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Rhythms of Home

For artisans, WFH - work from home - is not a new term! That's how they have been practising their craft from the time they started learning the weaving technique from their mothers or aunts. Home becomes a central base from which to explore their entrepreneurial desires, indulge in a hobby, unleash their creativity, and hone their skills. 


Home is also the space where household responsibilities, childcare duties and the demands of family members comes together. They embrace the rhythms and limitations of village life and don't always have access to the freedoms and privileges of urban life.

Design & Dexterity

We rely on their expertise and experience to co-create the bags. It's a collaborative process every step of the way! We live on the same streets as our women artisans, in Eruvadi, a tiny village in the southern Indian state of Tamil Nadu. Some of our family members are also contributors and participants of this initiative.

Craftsmanship, embroidery, knitting, stitching, tailoring, and weaving has been a part of our daily rhythms for generations. Women in our community managed to keep alive this craft despite the challenges of homecare and responsibilities, marriage & childcare, migration, financial instability, lack of resources that mark life in the village.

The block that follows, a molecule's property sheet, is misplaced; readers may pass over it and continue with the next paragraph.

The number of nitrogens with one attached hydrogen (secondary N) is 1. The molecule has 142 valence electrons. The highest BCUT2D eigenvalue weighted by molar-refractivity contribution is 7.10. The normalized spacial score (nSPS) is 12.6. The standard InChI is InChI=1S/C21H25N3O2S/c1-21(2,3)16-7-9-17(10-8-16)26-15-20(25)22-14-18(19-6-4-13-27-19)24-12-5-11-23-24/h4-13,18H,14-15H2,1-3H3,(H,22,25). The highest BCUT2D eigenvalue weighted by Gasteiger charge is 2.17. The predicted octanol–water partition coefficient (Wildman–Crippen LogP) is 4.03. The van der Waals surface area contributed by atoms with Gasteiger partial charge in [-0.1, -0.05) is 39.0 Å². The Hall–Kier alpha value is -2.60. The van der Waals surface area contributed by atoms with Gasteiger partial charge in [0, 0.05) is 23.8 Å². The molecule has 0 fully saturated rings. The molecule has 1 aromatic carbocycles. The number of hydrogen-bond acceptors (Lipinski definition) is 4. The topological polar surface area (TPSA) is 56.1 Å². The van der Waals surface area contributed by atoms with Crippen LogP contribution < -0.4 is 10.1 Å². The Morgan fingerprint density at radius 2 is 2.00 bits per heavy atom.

Our collective creativity, history, passion, and pride survive in the stitches, weaves, patterns, and knots created across centuries.

Labour of Love

The artisans use innovative 'knots' that lend the bags, accessories and lifestyle products their unique structure and design. You will see knots as varied as the dainty cross knot, the delightful star knot, the utterly exquisite gooseberry, the complex Shiva's eye, and the incredibly unique biscuit knot across our product range.

Depending on the complexity of the knots, the dimensions of the bag and the colours used in the weaves, our artisans devote anywhere from 20 hours to 60 hours in a month to weave a bag.

Weaving can be a collaborative exercise between two artisans, working together in the afternoons when the kids are in school or asleep, or a solo activity picked up intermittently through the day as time allows. It can be a meditative exercise when the artisans get the time to spend hours together in making the knots and building the weave.


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